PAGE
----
Mid 19th century. 2-storey, rectangular-plan former generating house, on falling ground. Red brick, with contrasting brickwork banding. Round-arched openings at 1st floor.
S (ENTRANCE) ELEVATION: 7-bay; modern timber door with radial semicircular fanlight at centre, vertically-boarded timber door with radial semicircular fanlight in penultimate bay from left; windows to remaining bays.
W GABLE: 3-bay; later brick addition to right at ground, brick-infilled segmental-arched openings in bays at ground; windows in bays at 1st floor; decorative brick roundel centred above.
N ELEVATION: 7-bay; modern timber bipartite door in penultimate bay from left at ground, with cement lintel; brick-infilled segmental-arched openings in remaining bays at ground; brick-infilled opening in bay to outer left at 1st floor, windows in remaining bays at 1st floor. Large wall-mounted metal bracket projecting to outer left.
E GABLE: 3-bay; cement ramp with brick walls and flat coping, descending to central slapping at ground with 2-leaf vertically-boarded timber door; brick-infilled segmental-arched openings to left and right at ground; windows in bays at 1st floor, central window part-infilled; decorative brick roundel centred above.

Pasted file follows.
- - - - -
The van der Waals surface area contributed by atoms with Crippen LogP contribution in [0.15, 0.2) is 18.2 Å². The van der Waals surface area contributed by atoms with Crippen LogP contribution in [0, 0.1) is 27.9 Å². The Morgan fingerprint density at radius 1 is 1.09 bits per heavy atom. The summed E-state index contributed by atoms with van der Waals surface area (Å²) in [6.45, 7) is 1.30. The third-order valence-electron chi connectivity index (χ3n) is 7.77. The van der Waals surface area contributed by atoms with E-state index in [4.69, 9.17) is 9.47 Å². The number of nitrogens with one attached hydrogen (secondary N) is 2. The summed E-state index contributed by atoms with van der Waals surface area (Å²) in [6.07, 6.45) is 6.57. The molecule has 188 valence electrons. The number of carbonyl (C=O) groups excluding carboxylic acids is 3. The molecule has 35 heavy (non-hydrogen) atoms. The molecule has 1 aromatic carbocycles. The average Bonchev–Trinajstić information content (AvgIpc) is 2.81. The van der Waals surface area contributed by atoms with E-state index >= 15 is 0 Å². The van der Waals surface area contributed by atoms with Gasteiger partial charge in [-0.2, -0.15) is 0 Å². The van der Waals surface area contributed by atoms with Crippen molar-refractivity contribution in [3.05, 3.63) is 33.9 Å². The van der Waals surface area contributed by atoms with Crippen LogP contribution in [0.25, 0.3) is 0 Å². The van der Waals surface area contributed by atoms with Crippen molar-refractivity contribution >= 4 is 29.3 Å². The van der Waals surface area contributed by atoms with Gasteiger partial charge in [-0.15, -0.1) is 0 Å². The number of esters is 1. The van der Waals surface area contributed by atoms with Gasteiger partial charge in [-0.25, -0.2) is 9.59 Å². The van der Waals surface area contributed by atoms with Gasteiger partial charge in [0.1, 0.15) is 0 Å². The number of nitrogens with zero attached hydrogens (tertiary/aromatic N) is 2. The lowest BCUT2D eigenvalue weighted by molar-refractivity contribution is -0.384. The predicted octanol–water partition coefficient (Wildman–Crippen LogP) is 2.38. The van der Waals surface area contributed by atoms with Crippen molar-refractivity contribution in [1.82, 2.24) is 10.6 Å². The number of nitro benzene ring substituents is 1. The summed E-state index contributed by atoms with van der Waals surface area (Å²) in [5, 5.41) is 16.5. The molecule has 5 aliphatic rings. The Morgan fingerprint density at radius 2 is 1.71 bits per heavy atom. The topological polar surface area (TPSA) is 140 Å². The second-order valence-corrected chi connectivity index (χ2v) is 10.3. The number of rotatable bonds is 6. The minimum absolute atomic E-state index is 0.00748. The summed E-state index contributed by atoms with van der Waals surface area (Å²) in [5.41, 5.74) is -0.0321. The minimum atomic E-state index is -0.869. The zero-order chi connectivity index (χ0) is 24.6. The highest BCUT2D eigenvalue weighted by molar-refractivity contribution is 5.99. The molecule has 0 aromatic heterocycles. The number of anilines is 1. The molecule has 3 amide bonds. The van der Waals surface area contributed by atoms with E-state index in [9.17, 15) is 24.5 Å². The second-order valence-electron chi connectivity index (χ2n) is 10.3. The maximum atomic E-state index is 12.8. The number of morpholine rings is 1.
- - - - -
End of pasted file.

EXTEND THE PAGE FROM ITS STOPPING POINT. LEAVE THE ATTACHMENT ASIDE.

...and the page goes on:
INTERIOR: not seen, 2000.
Predominantly 18-pane fixed timber windows, with radial semicircular fanlights, covered by grills. Red pantile roof; stone ridge, stone skews and decorative skewputts. Cast-iron rainwater goods.
Statement of Special Interest
A Group with Prestongrange Colliery, Hoffman Kiln, and Prestongrange Colliery, Pump House and Pump (see separate listings). The generating house was built to produce electricity for Prestongrange Colliery, and is now in use as an exhibition hall, housing a notable collection of mining artefacts. Monks from Newbattle Abbey originally mined for coal here as far back as the twelfth century. This was the start of the area's connection with coalmining, and the first shaft of Prestongrange's last mine was sunk in 1830. The mine was eventually closed in 1963, and after abandonment and partial clearing it was saved and became part of the Scottish Mining Museum.